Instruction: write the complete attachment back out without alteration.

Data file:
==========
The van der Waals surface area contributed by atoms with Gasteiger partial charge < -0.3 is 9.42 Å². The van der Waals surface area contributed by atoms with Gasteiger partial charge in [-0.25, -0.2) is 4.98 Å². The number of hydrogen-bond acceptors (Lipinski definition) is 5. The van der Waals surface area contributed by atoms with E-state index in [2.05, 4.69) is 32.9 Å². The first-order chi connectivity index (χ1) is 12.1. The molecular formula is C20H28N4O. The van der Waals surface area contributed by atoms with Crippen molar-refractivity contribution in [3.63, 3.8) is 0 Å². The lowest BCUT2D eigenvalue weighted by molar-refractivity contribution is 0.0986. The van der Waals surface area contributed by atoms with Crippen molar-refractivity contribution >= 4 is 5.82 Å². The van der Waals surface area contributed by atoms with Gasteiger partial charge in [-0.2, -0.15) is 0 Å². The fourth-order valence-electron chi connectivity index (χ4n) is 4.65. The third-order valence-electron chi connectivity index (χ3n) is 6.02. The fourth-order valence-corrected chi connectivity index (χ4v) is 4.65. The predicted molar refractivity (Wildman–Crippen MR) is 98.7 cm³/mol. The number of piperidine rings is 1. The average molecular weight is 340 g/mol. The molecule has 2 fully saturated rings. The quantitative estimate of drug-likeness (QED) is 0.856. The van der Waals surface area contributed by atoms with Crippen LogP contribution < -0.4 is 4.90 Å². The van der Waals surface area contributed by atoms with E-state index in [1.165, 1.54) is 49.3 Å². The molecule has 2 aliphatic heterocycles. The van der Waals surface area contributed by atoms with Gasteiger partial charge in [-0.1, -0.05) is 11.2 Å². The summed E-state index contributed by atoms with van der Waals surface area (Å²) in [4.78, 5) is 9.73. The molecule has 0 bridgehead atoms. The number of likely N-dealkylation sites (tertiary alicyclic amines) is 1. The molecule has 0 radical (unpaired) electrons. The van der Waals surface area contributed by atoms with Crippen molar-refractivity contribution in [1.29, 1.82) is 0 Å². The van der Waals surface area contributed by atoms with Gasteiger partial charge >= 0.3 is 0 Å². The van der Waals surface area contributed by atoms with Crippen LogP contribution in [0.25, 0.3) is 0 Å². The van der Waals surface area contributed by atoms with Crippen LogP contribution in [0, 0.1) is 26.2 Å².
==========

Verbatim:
The van der Waals surface area contributed by atoms with Gasteiger partial charge < -0.3 is 9.42 Å². The van der Waals surface area contributed by atoms with Gasteiger partial charge in [-0.25, -0.2) is 4.98 Å². The number of hydrogen-bond acceptors (Lipinski definition) is 5. The van der Waals surface area contributed by atoms with E-state index in [2.05, 4.69) is 32.9 Å². The first-order chi connectivity index (χ1) is 12.1. The molecular formula is C20H28N4O. The van der Waals surface area contributed by atoms with Crippen molar-refractivity contribution in [3.63, 3.8) is 0 Å². The lowest BCUT2D eigenvalue weighted by molar-refractivity contribution is 0.0986. The van der Waals surface area contributed by atoms with Crippen molar-refractivity contribution >= 4 is 5.82 Å². The van der Waals surface area contributed by atoms with Gasteiger partial charge in [-0.2, -0.15) is 0 Å². The fourth-order valence-electron chi connectivity index (χ4n) is 4.65. The third-order valence-electron chi connectivity index (χ3n) is 6.02. The fourth-order valence-corrected chi connectivity index (χ4v) is 4.65. The predicted molar refractivity (Wildman–Crippen MR) is 98.7 cm³/mol. The number of piperidine rings is 1. The average molecular weight is 340 g/mol. The molecule has 2 fully saturated rings. The quantitative estimate of drug-likeness (QED) is 0.856. The van der Waals surface area contributed by atoms with Crippen LogP contribution < -0.4 is 4.90 Å². The van der Waals surface area contributed by atoms with E-state index in [1.165, 1.54) is 49.3 Å². The molecule has 2 aliphatic heterocycles. The van der Waals surface area contributed by atoms with Gasteiger partial charge in [-0.1, -0.05) is 11.2 Å². The summed E-state index contributed by atoms with van der Waals surface area (Å²) in [4.78, 5) is 9.73. The molecule has 0 bridgehead atoms. The number of likely N-dealkylation sites (tertiary alicyclic amines) is 1. The molecule has 0 radical (unpaired) electrons. The van der Waals surface area contributed by atoms with Crippen molar-refractivity contribution in [1.29, 1.82) is 0 Å². The van der Waals surface area contributed by atoms with Gasteiger partial charge >= 0.3 is 0 Å². The van der Waals surface area contributed by atoms with Crippen LogP contribution in [0.25, 0.3) is 0 Å². The van der Waals surface area contributed by atoms with Crippen LogP contribution in [0, 0.1) is 26.2 Å².